Berlin: Germany’s Urbane Option
Nobody goes to Berlin for the weather.
On my first visit to Germany’s sprawling capital, I spent three weeks without a single glimpse of the sun. True, it was January. But even in August, Berlin often drizzles while other northern latitudes bathe in evening sunshine. “Would it be too much to ask,” one acquaintance sighed, “to see the sun once in a whole week — just once?”
The secret of Berlin, therefore, is to sleep in. Rise about noon, enjoy some of Europe’s best bread with surprisingly decent coffee, and spend your days at the boutiques of the chic midtown district Mitte, and your nights in darkly glamorous bars, or listening to the Berlin Philharmonic in its home auditorium. The colorful parade of local fashion and the mellow glow of candles from every café table is enough to light up foggy Berlin afternoons.
And while there’s no beach in sight, Berliners and tourists alike have lately discovered the city’s waterways. As the tourism board loves to remind you, Berlin has more bridges than Venice, as the Spree River winds through the city in picturesque fashion. While the weather’s still fine, an hour-long cruise on one of the many new tour boats is a pleasant way to take in city views.
It only takes a glance to see that Berlin is truly international, in the way that Paris and New York are; its contemporary multiculturalism stands in pointed contrast to its devastatingly xenophobic history.
“In Berlin these days, the attitude is totally pro-Semitic,” the same German friend told me, as he packed for a trip to the Spanish coast. “Everything Jewish is cool. Young people are fascinated by shofars, by sukkahs.”
That’s not the case elsewhere in Europe, where a frightening low hum of conspiracy theories persists, and “Zionist” is considered a slur among the fashionable set. But in Berlin, a once-vanquished Jewish community has been reborn and flourishes with synagogues, cultural events and schools — a phenomenon whose very improbability has made it a media highlight.
Neue Synagogue, Berlin’s historic Reform temple, is a spiritual home to the city’s Jews in more ways than one. The painstaking restoration of its Moorish dome, marble corridors and tiled archways is a tangible monument to the restoration of Jewish life here, as well as a stunning and historic structure well worth visiting.
The synagogue hosts a permanent exhibit on Berlin Jewish history and an adjoining kosher eatery. As you walk around Oranienburgstrasse and surrounding Kreuzberg, note the bronze sidewalk plaques engraved with names of local Jewish Holocaust victims. This is a city that, for now at least, is determined never to forget.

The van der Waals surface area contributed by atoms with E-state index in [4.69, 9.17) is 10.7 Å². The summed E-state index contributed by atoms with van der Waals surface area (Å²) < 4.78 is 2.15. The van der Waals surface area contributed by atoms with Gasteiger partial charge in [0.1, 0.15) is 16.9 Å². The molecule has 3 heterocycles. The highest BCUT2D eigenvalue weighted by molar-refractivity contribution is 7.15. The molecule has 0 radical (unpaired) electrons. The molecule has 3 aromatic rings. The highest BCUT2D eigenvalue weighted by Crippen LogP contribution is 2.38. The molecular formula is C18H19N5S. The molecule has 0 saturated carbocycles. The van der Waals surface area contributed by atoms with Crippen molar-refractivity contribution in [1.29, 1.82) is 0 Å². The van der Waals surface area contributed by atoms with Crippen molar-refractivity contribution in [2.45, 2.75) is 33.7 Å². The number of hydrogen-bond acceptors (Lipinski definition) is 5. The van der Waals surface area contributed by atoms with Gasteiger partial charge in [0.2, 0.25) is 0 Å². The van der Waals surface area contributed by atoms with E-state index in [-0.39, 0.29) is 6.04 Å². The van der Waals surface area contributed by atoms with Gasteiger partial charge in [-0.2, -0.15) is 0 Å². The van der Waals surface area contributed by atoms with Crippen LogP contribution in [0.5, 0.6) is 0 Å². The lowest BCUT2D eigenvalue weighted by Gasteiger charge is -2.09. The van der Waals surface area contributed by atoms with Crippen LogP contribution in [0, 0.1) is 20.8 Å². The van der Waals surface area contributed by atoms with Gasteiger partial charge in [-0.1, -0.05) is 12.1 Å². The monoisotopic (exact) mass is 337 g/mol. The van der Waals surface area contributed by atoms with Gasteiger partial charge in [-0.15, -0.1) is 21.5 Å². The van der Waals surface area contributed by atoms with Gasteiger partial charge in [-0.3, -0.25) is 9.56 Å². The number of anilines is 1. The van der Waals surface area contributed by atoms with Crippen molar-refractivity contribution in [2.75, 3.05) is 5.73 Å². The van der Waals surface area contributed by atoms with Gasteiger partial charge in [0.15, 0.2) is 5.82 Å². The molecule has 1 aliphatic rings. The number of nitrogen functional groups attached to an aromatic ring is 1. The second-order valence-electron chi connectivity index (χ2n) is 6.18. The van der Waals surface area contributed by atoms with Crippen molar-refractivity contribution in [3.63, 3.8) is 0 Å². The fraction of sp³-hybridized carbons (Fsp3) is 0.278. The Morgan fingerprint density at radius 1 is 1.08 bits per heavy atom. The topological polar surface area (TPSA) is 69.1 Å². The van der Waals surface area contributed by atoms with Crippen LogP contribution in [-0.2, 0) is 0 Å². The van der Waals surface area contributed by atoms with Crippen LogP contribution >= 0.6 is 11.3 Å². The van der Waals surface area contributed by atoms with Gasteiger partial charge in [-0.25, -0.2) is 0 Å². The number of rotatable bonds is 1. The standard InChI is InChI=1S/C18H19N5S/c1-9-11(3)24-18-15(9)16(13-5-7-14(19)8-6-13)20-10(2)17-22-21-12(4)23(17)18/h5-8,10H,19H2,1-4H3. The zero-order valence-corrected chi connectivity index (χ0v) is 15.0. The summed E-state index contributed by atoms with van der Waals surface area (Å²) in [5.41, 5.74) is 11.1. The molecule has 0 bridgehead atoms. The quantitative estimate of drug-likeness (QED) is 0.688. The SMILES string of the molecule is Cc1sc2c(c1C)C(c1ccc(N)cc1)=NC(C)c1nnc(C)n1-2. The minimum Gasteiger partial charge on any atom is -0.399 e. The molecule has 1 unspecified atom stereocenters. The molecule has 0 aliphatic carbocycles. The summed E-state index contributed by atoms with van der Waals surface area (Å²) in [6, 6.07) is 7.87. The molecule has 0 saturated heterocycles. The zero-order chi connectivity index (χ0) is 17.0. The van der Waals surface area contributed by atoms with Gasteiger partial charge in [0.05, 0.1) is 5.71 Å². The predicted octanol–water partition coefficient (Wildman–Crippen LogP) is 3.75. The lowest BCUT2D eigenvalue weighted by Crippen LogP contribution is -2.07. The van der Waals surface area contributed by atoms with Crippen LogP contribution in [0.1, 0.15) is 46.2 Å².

In a city with such a complicated relationship to history, it’s perhaps not surprising that there is no Prado, Louvre or similar blockbuster art collection. When Berlin is not living in the present, it prefers to look way, way back: the Pergamon, its most famous museum, focuses on the art of antiquity.
But it’s the Jewish Museum that generates the most buzz. Daniel Libeskind’s shimmering metal façade slices through downtown Berlin with unsettling angles and dark, eerie voids, all meant to evoke in visitors the disquieting sensation of loss.
If you visit one Jewish museum in Europe, this should be it: the exhibits are beautifully mounted, the historical presentation provocative and engaging, and the physical spaces — the lonely Garden of Exile, the stark Holocaust Tower — as beautiful as they are tragic. Liebermanns, the museum restaurant, offers nostalgic kosher-style Jewish meals and Monday night klezmer concerts.
Nearby is the Memorial to the Murdered Jews of Europe, the most prominent of the city’s Holocaust memorials. Just off a bustling boulevard in the shadow of the Brandenburg Gate, visitors walk into a labyrinth of tall concrete slabs. As the path slopes downward, the slabs appear to rise, the sounds of the outside world fade away, and the visitor is alone in claustrophobic darkness, with only the sky above. Many have criticized the memorial for its abstraction. But I find it powerful, evocative and disturbing.
And then you emerge into the rush of modern-day Berlin, with the glass towers of Potsdamer Platz soaring above. Berlin is a heady, sometimes disorienting mix of old and new: more of its historic neighborhoods have been preserved than you might expect, and barely-built skyscrapers compete with the hulking vestiges of Socialist East Germany.
Apart from a few museums and memorials, Berlin is mostly a city of neighborhoods to explore. Yuppie moms push strollers through the elegant streets of Prenzlauerberg, where cafes invite you to stop for cappuccino; Kreuzberg has a funky urban beat, with Turkish kebab shops and artisan galleries along Bergmanstrasse. The Kufurstendamm, or Ku’damm as locals call it, is the Fifth Avenue of Berlin, with elegant shops and the tony boutiques of Charlottenburg.
I once thought I’d be able to tell which parts of Berlin used to be behind the Iron Curtain — I assumed they’d be poorer, shabbier, neglected. I was wrong: Communism is ancient history, and today’s Berlin knows no borders.